Japanese Cinema - #1: Yojimbo
In preparation for working on post-production for Biola's next Japan film, Persimmon (which you will hear more about in the future I'm sure), I'm watching lots of Japanese films, because frankly I'm very unfamiliar with them.
I started my series off with Yojimbo, and was nicely eased into Japanese Cinema. Having already seen Fistful of Dollars, which was based on Yojimbo, I was already familiar with the plot line and general themes. It really felt like a western, in shot composition and set design. The pacing of the film was slower, but I'm not sure if it's because it's a Japanese film, or just the time period it was made in. I guess I'll have to keep an eye on the editing and pacing of the films as I watch more.
I loved the plot of Fistful of Dollars, and consequently I loved Yojimbo's as well. One lone man plays both crime lords off of each other to their own demise. While he probably could have killed them all himself if needed, he lets them take care of the work for him. Both sides are greedy and desperate enough to continually hire him, even after he's betrayed them! The samurai knows this too, and uses it to his advantage. Even after he's been captured, he can still manipulate the men!
While the men in the town are corrupt enough that you don't really mind their deaths, there are still a lot of men killed in this film. It seems as if the samurai is a bringer of judgement, come to wipe all of the corruption out of the town. It has gotten so bad that there is no hope for the people there, the only answer to bring peace to the town appears to be the death of all the criminals.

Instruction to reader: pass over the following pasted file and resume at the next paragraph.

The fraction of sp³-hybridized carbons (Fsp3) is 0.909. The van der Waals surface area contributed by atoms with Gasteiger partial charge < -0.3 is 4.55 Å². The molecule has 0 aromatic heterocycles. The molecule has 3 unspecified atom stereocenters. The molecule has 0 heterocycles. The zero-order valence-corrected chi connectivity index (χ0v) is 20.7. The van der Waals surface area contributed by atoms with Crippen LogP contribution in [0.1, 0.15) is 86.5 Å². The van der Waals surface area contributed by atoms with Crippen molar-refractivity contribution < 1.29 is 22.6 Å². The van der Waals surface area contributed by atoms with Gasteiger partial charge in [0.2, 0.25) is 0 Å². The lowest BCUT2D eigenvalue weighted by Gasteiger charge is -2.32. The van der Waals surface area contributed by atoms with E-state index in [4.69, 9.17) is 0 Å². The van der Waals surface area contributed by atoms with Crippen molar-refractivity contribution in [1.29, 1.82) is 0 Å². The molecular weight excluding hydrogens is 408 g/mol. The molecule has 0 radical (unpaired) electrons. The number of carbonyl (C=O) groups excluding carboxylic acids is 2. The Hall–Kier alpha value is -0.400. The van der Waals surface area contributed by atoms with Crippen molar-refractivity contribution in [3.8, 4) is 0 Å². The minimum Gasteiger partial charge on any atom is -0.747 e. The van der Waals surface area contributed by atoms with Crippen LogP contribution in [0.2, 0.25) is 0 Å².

The problem, though, is that it seems the samurai isn't a perfect judge. He himself seems subject to the same greed as the criminals. Perhaps he is just using money because it's the only way to get to the criminals, but it doesn't always seem that way. He also seems to have no compassion for those who can't stand up for themselves, like the family he must save. I'm not sure why he saved them, but he seemed quickly upset with them when they were "pathetic."
Does a judge need to be free of the vice he is judging in others? Or could he be sent by a higher power? Or was the sin of the town so bad that it didn't matter who took care of the job, it just needed to be done?
Whatever the answer, he was definitely the man to get the job done! In the final scene, he singlehandedly took on everyone left in the town, even the man with a gun, without fear. If one man can do all that he did, he sure seems a good candidate for killing everyone. Yet, I'm still not certain he was the best to decide the massacre was needed, whether he carried it out or not.